Parker returned to the Bucks in January after rehab on his second ACL surgery and averaged 12.6 points per game. He showed some value, with an ability to score efficiently inside and shooting 38 percent from three, averaging 12.6 points per game. But he remains a below-the-rim player who struggles to defend, and in the playoffs that gets a guy a seat.
It’s going to be an interesting summer. Parker is a restricted free agent this summer and the Bucks do not see him as a core part of their future next to Giannis Antetokounmpo anymore, they are not going to come in with a big offer to keep him. However, his play (especially in the postseason) and injury history, combined with a tight free agent market, means he may not have many suitors at all. Is it possible a rebuilding team willing to take a chance — Phoenix, Atlanta, etc. — would come in with an offer higher than the Bucks would match? Yes, it’s possible. But it won’t be for a lot of years, just one or two as teams want to see if he can get right and become the player he once projected to be.
Everything you saw in the first two games of this Miami/Philadelphia playoff series you can throw out in the trash.
Joel Embiid is back and is now “probable” for Game 3, the Sixers announced, upgrading his status from “doubtful” earlier in the day. Embiid had been out with a concussion and orbital bone fracture.
Embiid will go through warmups — trying out both a mask and goggles — then will make a formal decision. However, he is expected to go. He certainly wants to play. And he is expected to start. How many minutes he can go remains to be seen.
This changes the Sixers and the series. Yes, Philly has likely Rookie of the Year Ben Simmons and high quality role players such as J.J. Redick and Robert Covington, however, is Embiid that makes it all work. Put simply, when Embiid is on the court the Sixers are 15.2 points per 100 possessions better — their defense is elite and their offense is outstanding.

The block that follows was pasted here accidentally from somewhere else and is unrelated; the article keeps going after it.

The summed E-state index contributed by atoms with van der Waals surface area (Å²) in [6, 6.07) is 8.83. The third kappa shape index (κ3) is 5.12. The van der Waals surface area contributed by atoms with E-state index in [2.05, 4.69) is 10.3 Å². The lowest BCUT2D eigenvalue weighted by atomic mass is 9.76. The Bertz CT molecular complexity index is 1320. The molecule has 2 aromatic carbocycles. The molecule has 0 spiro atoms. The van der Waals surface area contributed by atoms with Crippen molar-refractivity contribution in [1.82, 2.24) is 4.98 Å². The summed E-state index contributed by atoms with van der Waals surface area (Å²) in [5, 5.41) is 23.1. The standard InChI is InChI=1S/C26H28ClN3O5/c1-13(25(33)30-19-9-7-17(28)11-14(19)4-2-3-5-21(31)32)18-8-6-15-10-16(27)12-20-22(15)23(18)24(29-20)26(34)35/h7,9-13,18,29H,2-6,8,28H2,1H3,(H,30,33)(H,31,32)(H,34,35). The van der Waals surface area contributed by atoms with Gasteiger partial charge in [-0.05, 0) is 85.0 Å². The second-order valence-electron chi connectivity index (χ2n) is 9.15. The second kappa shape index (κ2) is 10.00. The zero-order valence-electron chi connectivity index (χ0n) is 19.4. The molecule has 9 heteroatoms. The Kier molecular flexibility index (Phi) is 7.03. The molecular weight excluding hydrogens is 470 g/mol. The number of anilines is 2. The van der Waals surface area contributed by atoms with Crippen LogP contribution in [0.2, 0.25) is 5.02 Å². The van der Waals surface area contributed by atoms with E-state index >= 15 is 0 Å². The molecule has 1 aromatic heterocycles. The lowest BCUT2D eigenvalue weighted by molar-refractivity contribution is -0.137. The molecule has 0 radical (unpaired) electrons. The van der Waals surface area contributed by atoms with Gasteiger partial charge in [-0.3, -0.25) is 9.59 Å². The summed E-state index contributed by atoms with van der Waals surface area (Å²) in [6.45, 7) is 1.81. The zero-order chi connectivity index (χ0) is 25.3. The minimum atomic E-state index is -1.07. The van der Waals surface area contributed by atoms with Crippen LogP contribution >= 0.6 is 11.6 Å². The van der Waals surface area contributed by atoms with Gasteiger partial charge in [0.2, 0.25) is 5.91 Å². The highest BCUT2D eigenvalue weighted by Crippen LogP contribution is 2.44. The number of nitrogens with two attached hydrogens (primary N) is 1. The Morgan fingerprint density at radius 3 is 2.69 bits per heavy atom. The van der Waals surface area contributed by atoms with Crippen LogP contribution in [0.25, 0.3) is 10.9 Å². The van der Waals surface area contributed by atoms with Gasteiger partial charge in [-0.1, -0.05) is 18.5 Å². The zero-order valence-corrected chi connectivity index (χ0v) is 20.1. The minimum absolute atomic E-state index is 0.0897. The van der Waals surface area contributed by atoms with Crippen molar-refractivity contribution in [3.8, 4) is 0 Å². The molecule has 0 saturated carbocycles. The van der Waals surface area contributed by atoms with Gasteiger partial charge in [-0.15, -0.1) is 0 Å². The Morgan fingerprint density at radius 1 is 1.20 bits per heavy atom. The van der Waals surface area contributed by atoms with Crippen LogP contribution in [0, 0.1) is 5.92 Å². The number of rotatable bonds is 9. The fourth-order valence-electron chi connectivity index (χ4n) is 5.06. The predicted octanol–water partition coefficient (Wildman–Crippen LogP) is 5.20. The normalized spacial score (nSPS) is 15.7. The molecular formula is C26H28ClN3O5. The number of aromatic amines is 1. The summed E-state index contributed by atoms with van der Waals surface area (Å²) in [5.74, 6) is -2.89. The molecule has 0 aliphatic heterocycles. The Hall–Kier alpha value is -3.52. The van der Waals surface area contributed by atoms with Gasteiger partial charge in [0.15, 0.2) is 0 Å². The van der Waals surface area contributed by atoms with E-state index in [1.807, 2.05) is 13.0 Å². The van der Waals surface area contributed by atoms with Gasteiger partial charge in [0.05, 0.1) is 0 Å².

The Sixers will be better with their best player back in the fold, but don’t think this makes the series a cakewalk for Philly. It changes everything about matchups, but things are not all positives. When Embiid is on the court, the up-tempo, ball-movement style that the Sixers built around Simmons slows down and stops at points. The Sixers have played Hassan Whiteside and his rim protection off the court with floor spacing shooting bigs, now he has a place to be in the matchups. There are things the Heat can do now that may work for them.
It just may not matter — Philadelphia just got a lot better.
LeBron James‘ Cavaliers looks to be in a battle royal in the first round — and they could lose to Victor Oladipo‘s Pacers.
Miami’s defense and versatility is challenging the Sixers and shaking the faith of all those that just jumped on the bandwagon.
Utah stole a game in Oklahoma City showing great grit and resolve, not to mention a lot of Donovan Mitchell.
Anthony Davis has done everything but walk on water for the Pelicans.
The first round of the NBA playoffs has been filled with fascinating storylines — and we are just two games into each series. Kurt Helin and Dan Feldman of NBC Sports break down all eight first-round series in this podcast, starting in the East and the tight races there, then move into the West. There’s even some “who wants to pay Jabari Parker this summer?” talk thrown in.
As always, you can check out the podcast below, listen and subscribe via iTunes at ApplePodcasts.com/PBTonNBC, subscribe via the fantastic Stitcher app, check us out on Google play, or check out the NBC Sports Podcast homepage and archive at Art19.